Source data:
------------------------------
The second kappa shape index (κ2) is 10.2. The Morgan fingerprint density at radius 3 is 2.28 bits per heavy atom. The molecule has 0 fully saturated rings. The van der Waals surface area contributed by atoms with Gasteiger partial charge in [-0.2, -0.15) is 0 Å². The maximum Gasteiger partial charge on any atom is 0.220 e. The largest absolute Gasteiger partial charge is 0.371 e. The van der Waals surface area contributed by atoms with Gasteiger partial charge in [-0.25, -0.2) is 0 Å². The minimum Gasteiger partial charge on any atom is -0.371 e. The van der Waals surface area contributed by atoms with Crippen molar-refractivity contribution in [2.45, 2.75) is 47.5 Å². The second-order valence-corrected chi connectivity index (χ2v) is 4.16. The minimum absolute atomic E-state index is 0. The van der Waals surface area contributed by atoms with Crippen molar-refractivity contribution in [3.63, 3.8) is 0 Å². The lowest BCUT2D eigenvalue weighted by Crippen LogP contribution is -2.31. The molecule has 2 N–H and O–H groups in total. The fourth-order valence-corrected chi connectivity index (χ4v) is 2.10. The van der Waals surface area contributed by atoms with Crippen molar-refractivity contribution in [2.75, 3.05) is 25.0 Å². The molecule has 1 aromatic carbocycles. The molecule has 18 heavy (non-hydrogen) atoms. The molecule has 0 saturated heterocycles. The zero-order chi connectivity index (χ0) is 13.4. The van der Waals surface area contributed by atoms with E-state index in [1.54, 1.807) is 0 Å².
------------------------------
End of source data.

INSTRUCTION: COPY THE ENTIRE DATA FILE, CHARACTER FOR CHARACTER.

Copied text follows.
The second kappa shape index (κ2) is 10.2. The Morgan fingerprint density at radius 3 is 2.28 bits per heavy atom. The molecule has 0 fully saturated rings. The van der Waals surface area contributed by atoms with Gasteiger partial charge in [-0.2, -0.15) is 0 Å². The maximum Gasteiger partial charge on any atom is 0.220 e. The largest absolute Gasteiger partial charge is 0.371 e. The van der Waals surface area contributed by atoms with Gasteiger partial charge in [-0.25, -0.2) is 0 Å². The minimum Gasteiger partial charge on any atom is -0.371 e. The van der Waals surface area contributed by atoms with Crippen molar-refractivity contribution in [2.45, 2.75) is 47.5 Å². The second-order valence-corrected chi connectivity index (χ2v) is 4.16. The minimum absolute atomic E-state index is 0. The van der Waals surface area contributed by atoms with Crippen molar-refractivity contribution in [3.63, 3.8) is 0 Å². The lowest BCUT2D eigenvalue weighted by Crippen LogP contribution is -2.31. The molecule has 2 N–H and O–H groups in total. The fourth-order valence-corrected chi connectivity index (χ4v) is 2.10. The van der Waals surface area contributed by atoms with Crippen molar-refractivity contribution in [2.75, 3.05) is 25.0 Å². The molecule has 1 aromatic carbocycles. The molecule has 18 heavy (non-hydrogen) atoms. The molecule has 0 saturated heterocycles. The zero-order chi connectivity index (χ0) is 13.4. The van der Waals surface area contributed by atoms with E-state index in [1.54, 1.807) is 0 Å².